Do you ever wonder why big companies constantly want to know what you “Like”? They are seeking more than an upward thumb. The bigger prize is more data about how thousands and thousands of people like you behave. Corporations then use that data to make better guesses about which brands and products to back.
One Tucson expert specializes in connecting the dots between what people watch on TV and the brands they buy in real life. Hope Jensen Schau, associate dean of Eller MBA Programs at the University of Arizona, spent much of the last decade doing research on consumer behaviors that correlate with what they see on TV.
Schau holds the Gary M. Munsinger Chair in Entrepreneurship and Innovation at the Eller College of Management. She earned her Ph.D. from the University of California, Irvine. She has published well-cited research on the impact of technology on marketplace relationships, branding, identity-salient consumption practices and collaborative value creation.
TV does more than point to products. It is not simply about seeing a box of Wheaties, then buying a box for yourself. The larger patterns are of equal, if not greater, interest. Do fans of, say, Modern Family buy more cereal than fans of other similar shows, and if so, what kinds of cereal do they buy? Is it more Frosted Flakes or Cheerios?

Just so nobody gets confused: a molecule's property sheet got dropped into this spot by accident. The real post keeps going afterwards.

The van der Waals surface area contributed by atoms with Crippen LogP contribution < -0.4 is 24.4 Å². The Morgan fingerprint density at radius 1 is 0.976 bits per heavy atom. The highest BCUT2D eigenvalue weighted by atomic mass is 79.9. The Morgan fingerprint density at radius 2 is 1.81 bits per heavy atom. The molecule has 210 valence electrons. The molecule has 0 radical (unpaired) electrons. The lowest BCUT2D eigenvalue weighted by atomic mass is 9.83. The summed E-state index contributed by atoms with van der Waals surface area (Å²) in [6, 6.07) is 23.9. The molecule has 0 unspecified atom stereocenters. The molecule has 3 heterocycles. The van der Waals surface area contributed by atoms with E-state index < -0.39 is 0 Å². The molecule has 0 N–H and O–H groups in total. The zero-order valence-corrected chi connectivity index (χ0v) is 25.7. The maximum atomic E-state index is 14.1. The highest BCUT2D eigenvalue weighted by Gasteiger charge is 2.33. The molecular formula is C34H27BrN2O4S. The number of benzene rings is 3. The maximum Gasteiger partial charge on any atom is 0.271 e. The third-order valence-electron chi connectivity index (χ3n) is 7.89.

Popular culture has always shaped identities and social norms, the professor notes, and much of popular culture is now shaped by television. We identify – and not – with the stories we watch, and we project from there to imagine what the characters would choose. To a larger extent than you might guess, we make predictions about what our TV favorites might pick when we decide.
This is the kind of nuance that the research of Prof. Schau helps to uncover. You could say she is in the business of predicting what we will predict. Join us at 3:30 p.m. Wednesday (June 11) at 3:30 p.m. to hear what she may predict about you.
Submitted by Carla Nelson, Academy Village Volunteer